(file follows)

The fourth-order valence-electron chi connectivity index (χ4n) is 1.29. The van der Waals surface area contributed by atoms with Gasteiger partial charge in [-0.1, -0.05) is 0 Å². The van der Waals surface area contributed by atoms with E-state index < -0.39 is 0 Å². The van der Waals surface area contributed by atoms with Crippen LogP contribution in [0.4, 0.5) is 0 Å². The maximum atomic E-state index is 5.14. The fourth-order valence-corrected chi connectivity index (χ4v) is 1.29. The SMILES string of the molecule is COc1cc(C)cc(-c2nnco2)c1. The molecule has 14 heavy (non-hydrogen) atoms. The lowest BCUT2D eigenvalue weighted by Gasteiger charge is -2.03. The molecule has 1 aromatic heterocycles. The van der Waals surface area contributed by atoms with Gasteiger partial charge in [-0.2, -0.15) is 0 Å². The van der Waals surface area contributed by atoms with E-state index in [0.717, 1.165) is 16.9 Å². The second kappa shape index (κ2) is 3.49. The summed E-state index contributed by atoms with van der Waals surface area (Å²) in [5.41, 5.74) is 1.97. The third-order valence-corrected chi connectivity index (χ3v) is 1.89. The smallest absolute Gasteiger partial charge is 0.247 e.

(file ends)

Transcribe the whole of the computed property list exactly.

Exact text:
The fourth-order valence-electron chi connectivity index (χ4n) is 1.29. The van der Waals surface area contributed by atoms with Gasteiger partial charge in [-0.1, -0.05) is 0 Å². The van der Waals surface area contributed by atoms with E-state index < -0.39 is 0 Å². The van der Waals surface area contributed by atoms with Crippen LogP contribution in [0.4, 0.5) is 0 Å². The maximum atomic E-state index is 5.14. The fourth-order valence-corrected chi connectivity index (χ4v) is 1.29. The SMILES string of the molecule is COc1cc(C)cc(-c2nnco2)c1. The molecule has 14 heavy (non-hydrogen) atoms. The lowest BCUT2D eigenvalue weighted by Gasteiger charge is -2.03. The molecule has 1 aromatic heterocycles. The van der Waals surface area contributed by atoms with Gasteiger partial charge in [-0.2, -0.15) is 0 Å². The van der Waals surface area contributed by atoms with E-state index in [0.717, 1.165) is 16.9 Å². The second kappa shape index (κ2) is 3.49. The summed E-state index contributed by atoms with van der Waals surface area (Å²) in [5.41, 5.74) is 1.97. The third-order valence-corrected chi connectivity index (χ3v) is 1.89. The smallest absolute Gasteiger partial charge is 0.247 e.